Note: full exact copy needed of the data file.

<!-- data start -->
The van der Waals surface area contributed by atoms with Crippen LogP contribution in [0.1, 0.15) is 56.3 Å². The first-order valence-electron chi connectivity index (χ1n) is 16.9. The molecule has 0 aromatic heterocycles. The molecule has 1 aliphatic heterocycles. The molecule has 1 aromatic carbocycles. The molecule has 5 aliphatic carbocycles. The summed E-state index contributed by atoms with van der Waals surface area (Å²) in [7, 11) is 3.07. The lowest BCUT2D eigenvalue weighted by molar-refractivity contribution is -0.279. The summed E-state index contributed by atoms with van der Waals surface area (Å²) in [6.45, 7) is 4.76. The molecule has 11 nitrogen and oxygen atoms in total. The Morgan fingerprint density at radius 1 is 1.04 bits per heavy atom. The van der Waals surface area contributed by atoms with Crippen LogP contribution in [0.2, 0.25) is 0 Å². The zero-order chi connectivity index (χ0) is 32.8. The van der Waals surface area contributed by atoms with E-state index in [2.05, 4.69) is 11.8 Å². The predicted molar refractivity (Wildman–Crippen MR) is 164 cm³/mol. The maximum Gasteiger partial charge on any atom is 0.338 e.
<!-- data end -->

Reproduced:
The van der Waals surface area contributed by atoms with Crippen LogP contribution in [0.1, 0.15) is 56.3 Å². The first-order valence-electron chi connectivity index (χ1n) is 16.9. The molecule has 0 aromatic heterocycles. The molecule has 1 aliphatic heterocycles. The molecule has 1 aromatic carbocycles. The molecule has 5 aliphatic carbocycles. The summed E-state index contributed by atoms with van der Waals surface area (Å²) in [7, 11) is 3.07. The lowest BCUT2D eigenvalue weighted by molar-refractivity contribution is -0.279. The summed E-state index contributed by atoms with van der Waals surface area (Å²) in [6.45, 7) is 4.76. The molecule has 11 nitrogen and oxygen atoms in total. The Morgan fingerprint density at radius 1 is 1.04 bits per heavy atom. The van der Waals surface area contributed by atoms with Crippen LogP contribution in [0.2, 0.25) is 0 Å². The zero-order chi connectivity index (χ0) is 32.8. The van der Waals surface area contributed by atoms with E-state index in [2.05, 4.69) is 11.8 Å². The predicted molar refractivity (Wildman–Crippen MR) is 164 cm³/mol. The maximum Gasteiger partial charge on any atom is 0.338 e.